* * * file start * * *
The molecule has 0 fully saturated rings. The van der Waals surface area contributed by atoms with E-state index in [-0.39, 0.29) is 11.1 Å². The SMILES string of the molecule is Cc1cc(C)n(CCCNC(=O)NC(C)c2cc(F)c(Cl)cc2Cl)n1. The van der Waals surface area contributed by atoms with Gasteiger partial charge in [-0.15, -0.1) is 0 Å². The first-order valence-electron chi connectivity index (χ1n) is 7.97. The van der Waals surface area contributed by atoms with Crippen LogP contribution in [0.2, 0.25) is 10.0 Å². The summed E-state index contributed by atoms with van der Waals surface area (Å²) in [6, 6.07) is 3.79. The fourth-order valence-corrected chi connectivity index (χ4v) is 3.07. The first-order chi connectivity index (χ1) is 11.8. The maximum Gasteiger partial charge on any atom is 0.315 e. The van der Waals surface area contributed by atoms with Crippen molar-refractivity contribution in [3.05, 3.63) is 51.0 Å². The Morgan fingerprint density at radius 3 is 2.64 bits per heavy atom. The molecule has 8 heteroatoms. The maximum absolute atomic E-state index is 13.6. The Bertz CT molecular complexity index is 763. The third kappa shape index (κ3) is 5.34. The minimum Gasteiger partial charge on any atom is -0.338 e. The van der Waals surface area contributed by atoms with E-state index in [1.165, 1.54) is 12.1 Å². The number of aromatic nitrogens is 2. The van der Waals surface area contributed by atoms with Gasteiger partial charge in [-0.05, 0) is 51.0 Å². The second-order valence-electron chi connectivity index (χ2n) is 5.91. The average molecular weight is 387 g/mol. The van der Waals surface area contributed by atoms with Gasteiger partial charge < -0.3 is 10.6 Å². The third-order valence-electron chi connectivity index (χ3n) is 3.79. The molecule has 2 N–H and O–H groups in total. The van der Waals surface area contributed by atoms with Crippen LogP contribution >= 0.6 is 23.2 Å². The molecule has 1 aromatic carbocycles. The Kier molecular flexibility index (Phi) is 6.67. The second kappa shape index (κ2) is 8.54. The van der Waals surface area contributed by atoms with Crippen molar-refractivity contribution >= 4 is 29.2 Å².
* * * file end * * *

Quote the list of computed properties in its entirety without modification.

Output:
The molecule has 0 fully saturated rings. The van der Waals surface area contributed by atoms with E-state index in [-0.39, 0.29) is 11.1 Å². The SMILES string of the molecule is Cc1cc(C)n(CCCNC(=O)NC(C)c2cc(F)c(Cl)cc2Cl)n1. The van der Waals surface area contributed by atoms with Gasteiger partial charge in [-0.15, -0.1) is 0 Å². The first-order valence-electron chi connectivity index (χ1n) is 7.97. The van der Waals surface area contributed by atoms with Crippen LogP contribution in [0.2, 0.25) is 10.0 Å². The summed E-state index contributed by atoms with van der Waals surface area (Å²) in [6, 6.07) is 3.79. The fourth-order valence-corrected chi connectivity index (χ4v) is 3.07. The first-order chi connectivity index (χ1) is 11.8. The maximum Gasteiger partial charge on any atom is 0.315 e. The van der Waals surface area contributed by atoms with Crippen molar-refractivity contribution in [3.05, 3.63) is 51.0 Å². The Morgan fingerprint density at radius 3 is 2.64 bits per heavy atom. The molecule has 8 heteroatoms. The maximum absolute atomic E-state index is 13.6. The Bertz CT molecular complexity index is 763. The third kappa shape index (κ3) is 5.34. The minimum Gasteiger partial charge on any atom is -0.338 e. The van der Waals surface area contributed by atoms with E-state index in [1.165, 1.54) is 12.1 Å². The number of aromatic nitrogens is 2. The van der Waals surface area contributed by atoms with Gasteiger partial charge in [-0.05, 0) is 51.0 Å². The second-order valence-electron chi connectivity index (χ2n) is 5.91. The average molecular weight is 387 g/mol. The van der Waals surface area contributed by atoms with Gasteiger partial charge < -0.3 is 10.6 Å². The third-order valence-electron chi connectivity index (χ3n) is 3.79. The molecule has 2 N–H and O–H groups in total. The van der Waals surface area contributed by atoms with Crippen LogP contribution >= 0.6 is 23.2 Å². The molecule has 1 aromatic carbocycles. The Kier molecular flexibility index (Phi) is 6.67. The second kappa shape index (κ2) is 8.54. The van der Waals surface area contributed by atoms with Crippen molar-refractivity contribution >= 4 is 29.2 Å².